Lately, there have been a lot of articles on neurocognitive function. The latest (A Gold et al. JPGN 2020; 70: 225-31) describes the myriad of problems facing children with intestinal failure (IF). The authors literally used 12 different measures of neurocognitive and academic measures –though not all 28 subjects had each of these measures (Table 2).
- The authors specifically excluded 5 children with severe neurodevelopmental problems that precluded participation in standardized assessment and 10 children who were transplant recipients.
- Also, when judging the results, it is important to keep in mind that their cohort had a good maternal education level; 68% were college graduates.
- 13 of 28 (46%) received a diagnosis of cognitive/learning DSM diagnosis
- 29% met diagnostic criteria for a learning disability, 7% for ADHD, and 11% for intellectual disability; comparison Canadian prevalence rates are 4%, 5%, and 1% respectively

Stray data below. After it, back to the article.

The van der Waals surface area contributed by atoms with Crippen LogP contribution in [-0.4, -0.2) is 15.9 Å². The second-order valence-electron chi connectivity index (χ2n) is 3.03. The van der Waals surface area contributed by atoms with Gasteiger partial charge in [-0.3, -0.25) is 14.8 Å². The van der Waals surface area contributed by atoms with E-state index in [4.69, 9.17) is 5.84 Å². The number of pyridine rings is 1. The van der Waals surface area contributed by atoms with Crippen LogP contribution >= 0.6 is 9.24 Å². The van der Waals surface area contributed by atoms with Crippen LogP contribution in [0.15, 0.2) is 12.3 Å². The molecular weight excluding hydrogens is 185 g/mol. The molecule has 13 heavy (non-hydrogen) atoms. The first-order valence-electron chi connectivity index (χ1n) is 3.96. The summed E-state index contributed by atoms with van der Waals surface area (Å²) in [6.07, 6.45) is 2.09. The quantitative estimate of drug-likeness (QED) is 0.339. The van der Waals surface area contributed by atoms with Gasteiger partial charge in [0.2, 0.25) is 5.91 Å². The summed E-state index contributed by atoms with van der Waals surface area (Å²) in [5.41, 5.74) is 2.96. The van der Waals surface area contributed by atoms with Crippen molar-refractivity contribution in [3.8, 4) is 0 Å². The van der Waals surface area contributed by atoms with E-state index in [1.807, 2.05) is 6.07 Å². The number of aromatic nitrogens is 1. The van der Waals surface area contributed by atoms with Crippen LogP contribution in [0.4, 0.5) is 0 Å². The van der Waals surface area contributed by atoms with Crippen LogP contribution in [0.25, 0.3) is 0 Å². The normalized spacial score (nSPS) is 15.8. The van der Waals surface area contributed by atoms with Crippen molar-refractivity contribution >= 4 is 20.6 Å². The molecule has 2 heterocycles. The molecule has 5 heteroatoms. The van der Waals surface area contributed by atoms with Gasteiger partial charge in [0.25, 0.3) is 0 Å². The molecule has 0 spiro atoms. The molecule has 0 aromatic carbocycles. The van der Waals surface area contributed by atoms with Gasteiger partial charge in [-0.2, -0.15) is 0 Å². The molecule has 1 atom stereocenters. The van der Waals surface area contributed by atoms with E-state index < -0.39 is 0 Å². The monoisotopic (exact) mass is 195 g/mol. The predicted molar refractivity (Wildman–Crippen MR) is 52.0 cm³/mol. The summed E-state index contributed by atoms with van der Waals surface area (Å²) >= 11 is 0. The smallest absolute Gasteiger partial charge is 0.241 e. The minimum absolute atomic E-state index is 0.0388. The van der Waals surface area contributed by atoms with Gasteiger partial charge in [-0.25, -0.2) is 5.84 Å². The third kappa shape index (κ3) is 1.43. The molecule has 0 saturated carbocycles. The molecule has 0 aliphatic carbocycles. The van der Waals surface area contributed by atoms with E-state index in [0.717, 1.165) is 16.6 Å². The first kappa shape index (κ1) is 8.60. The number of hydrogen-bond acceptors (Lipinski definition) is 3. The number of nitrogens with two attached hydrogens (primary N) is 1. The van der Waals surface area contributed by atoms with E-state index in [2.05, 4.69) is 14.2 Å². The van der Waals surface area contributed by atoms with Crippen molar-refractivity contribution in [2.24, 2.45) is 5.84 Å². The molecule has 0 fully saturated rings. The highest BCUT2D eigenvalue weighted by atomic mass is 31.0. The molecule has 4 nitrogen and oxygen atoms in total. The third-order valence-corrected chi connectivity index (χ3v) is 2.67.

- The number of first-year septic episodes was associated with poorer outcomes; ≥2 or more episodes increased the likelihood.
- Sustained cholestasis was associated with poor outcomes
- The average level of intellectual functioning in their sample of 28 children was within 1 standard deviation of the population mean
There are a lot of risk factors for neurodevelopment impairment in these children with IF: prematurity, nutritional status/specific nutrient deficiencies, cholestasis, need for anesthesia/surgeries
My take: More than half of children with IF had neurodevelopemental impairment. In this cohort, recurrent sepsis in the first year of life and sustained cholestasis were associated risk factors.
Related blog posts:
- Neonatal Nutrition Lecture -What We Know Right Now …
- Improving Outlook in Neonatal Nutrition (Part 1)
- Nutrition Week (Day 2) SMOFlipid
- #NASPGHAN19 Intestinal Failure Session (Part 1)
- #NASPGHAN19 Intestinal Failure Session (Part 2)
- #NASPGHAN17 Intestinal Failure (& Other) Presentations